3. Interesting article. Good follow up. After reading however, it dawned on me that this is no different than how the church treats any other issues. There is never a mechanical response nor a scripted reaction to any certain sin or broken rule. There is always council, careful consideration and (I would assume) prayer. As to the severity of one versus the other, well I guess that is determined by this same process.

    I have heard of Bishop’s treating the same issues with a different solutions as well. I just understand that God would never let anything get so far out of hand that the live’s of both parties are ruined, but rather leaves some amount of discrepancy for us to learn and grow. As previously stated, there’s no mechanical response. I like the perspective though.

  4. ExMoHoMoDon /

    BYU’s HC at least in its treatment of gay students is completely arbitrary and disfavors gay people. Would two opposite sex students be disciplined for holding hands, hugging or even kissing? Of course not–but two gay students would. Would straight students attending a rally at the State Capitol supporting ‘traditional marriage’ be disciplined? Of course not…but what about gay or straight students attending a marriage equality rally? Totally different standards for gay people because BYU is the Cosmic Center of the Hate Homosexual Universe, along with Mormon Church HQ. I got out of BYU without losing my sanity–but barely. I had aversion therapy at BYU in the 70′s, and after I left, BYU outright lied and said it never occurred, until I and others threatened a lawsuit and produced the doctoral dissertation the aversion therapy was part of: ‘Use of Visual Stimuli in Electric Aversion Therapy’, BYU 1976, McBride. Within minutes of being confronted with the dissertation, BYU backtracked and said it was all a ‘misunderstanding’. BYU is the perfect reflection of the so called Mormon Church, hateful, bigoted and willing to lie to give a better PR cover to its hatred.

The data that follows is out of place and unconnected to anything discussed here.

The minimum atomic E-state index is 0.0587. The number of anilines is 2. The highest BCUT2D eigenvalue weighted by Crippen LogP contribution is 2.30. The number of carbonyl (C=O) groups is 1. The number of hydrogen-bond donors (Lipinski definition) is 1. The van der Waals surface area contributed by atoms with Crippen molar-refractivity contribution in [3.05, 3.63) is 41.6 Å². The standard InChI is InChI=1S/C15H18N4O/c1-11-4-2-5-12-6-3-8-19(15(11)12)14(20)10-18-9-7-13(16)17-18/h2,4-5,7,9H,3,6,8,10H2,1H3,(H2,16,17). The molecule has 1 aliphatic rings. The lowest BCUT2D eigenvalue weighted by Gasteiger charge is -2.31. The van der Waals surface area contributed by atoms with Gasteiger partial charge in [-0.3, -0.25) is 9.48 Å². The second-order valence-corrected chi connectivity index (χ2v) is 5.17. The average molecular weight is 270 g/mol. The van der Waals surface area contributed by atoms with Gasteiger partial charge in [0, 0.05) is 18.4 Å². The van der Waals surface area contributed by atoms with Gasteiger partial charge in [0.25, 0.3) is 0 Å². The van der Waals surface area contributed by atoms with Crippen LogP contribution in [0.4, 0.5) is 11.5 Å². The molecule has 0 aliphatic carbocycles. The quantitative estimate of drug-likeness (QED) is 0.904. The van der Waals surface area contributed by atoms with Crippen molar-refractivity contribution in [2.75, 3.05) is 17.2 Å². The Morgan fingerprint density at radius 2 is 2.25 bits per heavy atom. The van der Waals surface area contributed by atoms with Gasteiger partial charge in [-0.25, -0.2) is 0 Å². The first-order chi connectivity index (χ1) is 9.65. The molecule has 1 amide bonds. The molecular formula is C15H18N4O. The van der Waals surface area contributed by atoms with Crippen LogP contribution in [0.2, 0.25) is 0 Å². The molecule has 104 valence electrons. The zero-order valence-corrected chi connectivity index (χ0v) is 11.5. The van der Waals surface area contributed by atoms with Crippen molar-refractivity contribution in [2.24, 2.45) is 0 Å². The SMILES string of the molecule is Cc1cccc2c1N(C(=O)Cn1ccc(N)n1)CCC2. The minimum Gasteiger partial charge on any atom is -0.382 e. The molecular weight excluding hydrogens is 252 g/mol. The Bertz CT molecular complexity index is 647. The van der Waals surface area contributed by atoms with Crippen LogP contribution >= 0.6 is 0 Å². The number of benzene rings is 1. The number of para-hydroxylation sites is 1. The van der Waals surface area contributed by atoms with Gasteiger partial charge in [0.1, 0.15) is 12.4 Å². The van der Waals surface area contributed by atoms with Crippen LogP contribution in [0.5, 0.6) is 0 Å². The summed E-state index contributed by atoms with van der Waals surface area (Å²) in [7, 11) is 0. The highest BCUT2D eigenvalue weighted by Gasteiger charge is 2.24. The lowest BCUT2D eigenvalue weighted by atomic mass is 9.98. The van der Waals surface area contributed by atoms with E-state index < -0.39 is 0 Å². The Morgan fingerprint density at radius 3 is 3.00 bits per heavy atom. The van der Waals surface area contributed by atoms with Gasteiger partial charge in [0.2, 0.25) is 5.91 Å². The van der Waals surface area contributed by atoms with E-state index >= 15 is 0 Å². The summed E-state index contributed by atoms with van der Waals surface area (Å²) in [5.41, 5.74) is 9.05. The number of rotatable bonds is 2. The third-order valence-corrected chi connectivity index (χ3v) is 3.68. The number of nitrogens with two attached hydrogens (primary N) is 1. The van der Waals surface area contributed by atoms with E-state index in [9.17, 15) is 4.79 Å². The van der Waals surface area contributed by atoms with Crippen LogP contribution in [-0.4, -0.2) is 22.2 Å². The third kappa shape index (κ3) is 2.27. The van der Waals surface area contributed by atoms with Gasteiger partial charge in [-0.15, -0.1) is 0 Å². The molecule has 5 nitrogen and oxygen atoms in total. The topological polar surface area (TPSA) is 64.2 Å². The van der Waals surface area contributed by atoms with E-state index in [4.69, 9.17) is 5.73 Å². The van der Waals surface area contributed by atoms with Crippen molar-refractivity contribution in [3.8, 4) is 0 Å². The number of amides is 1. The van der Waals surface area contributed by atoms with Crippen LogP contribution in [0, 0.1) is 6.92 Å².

5. Sierra A. /

    It is interesting that the same punishment could be enforced for those two very separate “infractions” of the Honor Code. Although I do not like it, it makes sense that the Church-sanctioned schools would respond in such a way given LDS stances on both chastity and the “inappropriateness” of acting on homosexual feelings. Would a case involving girls be handled the same way? I’d say not, because it is socially acceptable for women to be touchy-feely with same sex peers, but men are not allowed to have the same sort of physical contact with other men. It will always be seen in our community as non-platonic, which I think is unacceptable. Where’s the equality of treatment?

Feel strongly (or maybe not)? Comment away.